Monday, January 31, 2011

Jeff Koons

Jeffrey "Jeff" Koons (born January 21, 1955) is an American artist known for his reproductions of banal objects—such as balloon animals produced in stainless steel with mirror finish surfaces.

Koons' work has sold for substantial sums of money including at least one world record auction price for a work by a living artist. The largest sum known to be paid for a work by Koons is Balloon flower (Magenta) which was sold at Christie's London, on Monday, June 30, 2008 (Lot 00012) in the Post-War & Contemporary Art Evening Sale, where it sold for £12,921,250 or $25,765,204.

Critics are sharply divided in their views of Koons. Some view his work as pioneering and of major art-historical importance. Others dismiss his work as kitsch: crass and based on cynical self-merchandising. Koons has stated that there are no hidden meanings in his works.



Balloon Dog (yellow), 1994-200

High chromium stainless steel with transparent color coating

121 x 143 x 45 in.


Puppy, 1992

variety of flowers on a stainless steel substructure

12.4 m


Michael Jackson and Bubbles, 1988

Porcelain/Ceramic Blend

42 x 70.5 x 32.5 in.

Wednesday, January 26, 2011

Louise Bourgeois

Louise Bourgeious was a French-American artist/sculptor who is famous for her spider sculptures titled "Maman." They were inspired by her mother's cleverness, protectiveness, and abilility to "weave" their family together, much like a spider and its web. Much of her work is abstract, conveying the themes of anxiety, betrayal, and lonliness. She often sculpted with marble, wood, plaster, latex, paint, and bronze. She also liked to play with the human form and its need to be nurtured and protected. Her art is referred to as being "pshycologically charged" and often conveys ideas of fear and uncertaintity. She was born on December 25, 1911 and died at the age of 98 on May 31, 2010.

Rowan Smith

"Born in 1983 in Cape Town, South Africa. Smith completed his BA in Fine Art at the Michaelis School of Fine Art in 2007, with a body of work for which he was awarded the Michealis Prize for top graduate. He has appeared in a number of group exhibitions, most recently Objects of the Revolution presented by Dominique Fiat Galerie in Paris. In 2008, Smith presented his debut solo show, Future Shock Lost at Whatiftheworld to both critical and public acclaim; with the artist being hailed as one of the country’s ‘Bright Young Things’ in the continent’s leading art publication Art South Africa Magazine. The artist’s work is also included in the prestigious Hollard Collection in Johannesburg."

"For, like the idea of outer space, the notion of The Future is in itself filled with nostalgic yearnings and anxieties. Why do we long for the future of the 1950s, buying toy tin robots with alarming zest? Why is it that when we think of the future, we still imagine a place of flying cars and household robots, fantasies we have been holding onto for over a century? How do we posit any individual identity when we know ourselves to be merely a speck of dust in the cosmos?

All of these are the questions that Smith posits in his work. Using the language of outdated retro-cool technology and handcrafted sculptures, Smith presents a series of works that subtly, sadly investigate a nostalgia for the future and an insatiable and unanswerable lust for something outside of our everyday experience."

Rowan Smith
Dot Matrix Loop 2007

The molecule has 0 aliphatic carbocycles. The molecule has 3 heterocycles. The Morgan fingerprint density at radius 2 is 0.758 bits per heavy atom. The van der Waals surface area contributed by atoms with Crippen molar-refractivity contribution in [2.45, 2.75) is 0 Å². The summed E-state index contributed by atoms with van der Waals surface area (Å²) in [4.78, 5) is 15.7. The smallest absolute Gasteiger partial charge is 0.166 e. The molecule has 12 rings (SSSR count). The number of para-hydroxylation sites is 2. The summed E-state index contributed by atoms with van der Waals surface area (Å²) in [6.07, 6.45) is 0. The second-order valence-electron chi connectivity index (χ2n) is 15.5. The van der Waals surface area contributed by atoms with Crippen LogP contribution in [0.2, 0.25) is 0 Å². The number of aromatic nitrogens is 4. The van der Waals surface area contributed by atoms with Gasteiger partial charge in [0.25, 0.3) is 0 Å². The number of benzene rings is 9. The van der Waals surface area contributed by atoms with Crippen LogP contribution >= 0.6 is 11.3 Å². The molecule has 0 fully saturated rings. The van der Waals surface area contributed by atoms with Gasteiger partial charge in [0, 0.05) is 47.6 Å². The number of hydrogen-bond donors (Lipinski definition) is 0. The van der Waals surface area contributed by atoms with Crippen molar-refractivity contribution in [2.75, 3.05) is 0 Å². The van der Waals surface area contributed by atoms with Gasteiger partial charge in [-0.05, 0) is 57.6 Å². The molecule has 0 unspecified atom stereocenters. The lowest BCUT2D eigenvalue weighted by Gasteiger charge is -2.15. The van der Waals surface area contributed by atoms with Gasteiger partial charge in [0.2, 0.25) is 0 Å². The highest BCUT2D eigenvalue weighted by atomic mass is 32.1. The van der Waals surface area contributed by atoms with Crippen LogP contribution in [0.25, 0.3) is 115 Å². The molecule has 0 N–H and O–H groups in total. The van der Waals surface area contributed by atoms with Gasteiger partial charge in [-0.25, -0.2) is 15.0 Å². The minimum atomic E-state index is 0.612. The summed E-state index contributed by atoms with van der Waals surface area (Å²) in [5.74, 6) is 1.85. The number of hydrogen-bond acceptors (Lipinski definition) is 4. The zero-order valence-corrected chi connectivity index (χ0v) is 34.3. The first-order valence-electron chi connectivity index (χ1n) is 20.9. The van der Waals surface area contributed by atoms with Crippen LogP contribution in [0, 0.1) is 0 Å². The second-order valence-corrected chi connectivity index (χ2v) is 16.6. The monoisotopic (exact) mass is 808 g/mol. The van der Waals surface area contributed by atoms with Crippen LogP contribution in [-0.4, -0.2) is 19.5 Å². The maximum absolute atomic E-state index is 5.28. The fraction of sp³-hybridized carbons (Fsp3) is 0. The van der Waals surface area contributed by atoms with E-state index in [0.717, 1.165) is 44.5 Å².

mixed media
Rowan Smith
Extensions of the Universe 2007
acrylic on board, cane, imbuia, maple, African rosewood and iroko
Rowan Smith
Detail of ‘1/2000th-of-a-supernova 2008
 camera flashes, timer circuitry

Tuesday, January 25, 2011

Anish Kapoor (born 1954) is a sculptor.

Kapoor was born in Bombay in India and moved to Britain in 1972. There he studied art first in Hornsey and later in Chelsea. He has lived in Bristol since then, though frequently makes trips back to India, and has acknowledged that his work is inspired by both western and eastern culture.

In the early 1980s, Kapoor emerged as one of a number of British sculptors working in a new style and gaining some international recognition with their work (the others included Tony Cragg, Richard Deacon, Anthony Gormley, Bill Woodrow and Richard Wentworth).

Kapoor's pieces are often simple, curved forms, usually monochrome, and frequently brightly coloured. Powdered pigments sometimes cover the works and sometimes lie on the floor around the works as well. This practice is inspired by the mounds of brightly coloured pigments Kapoor saw on his visits to India.

From the end of the 1990s, Kapoor produced a number of very large works, including Taratantara (1999), a 35 metre-tall piece installed in the Baltic Flour Mills in Gateshead before renovation began there, and Marsyas (2002), a large work of steel and polyvinyl chloride installed in the Turbine Hall of Tate Modern. In 2000, one of Kapoor's works, Parabolic Waters, consisting of rapidly rotating coloured water, was shown outside the Millennium Dome in London.

Kapoor represented Britain in the 1990 Venice Biennale, and the following year he won the Turner Prize.
Cloud Mirror
Cloud Gate

Joseph Cornell




He was first and foremost a collector. He loved to scour old book shops and secondhand stores of new York looking for souvenirs, theatrical memorabilia, old prints and photographs, music scores, and French literature.
He had no formal training in art and his most characteristic works are his highly distinctive `boxes'. These are simple boxes, usually glass-fronted, in which he arranged surprising collections of photographs or Victorian bric-à-brac in a way that has been said to combine the formal austerity of Constructivism with the lively fantasy of Surrealism. Like Kurt Schwitters he could create poetry from the commonplace. Unlike Schwitters, however, he was fascinated not by refuse, garbage, and the discarded, but by fragments of once beautiful and precious objects, relying on the Surrealist technique of irrational juxtaposition and on the evocation of nostalgia for his appeal (he befriended several members of the Surrealist movement who settled in the USA during the Second World War). Cornell also painted and made Surrealist films.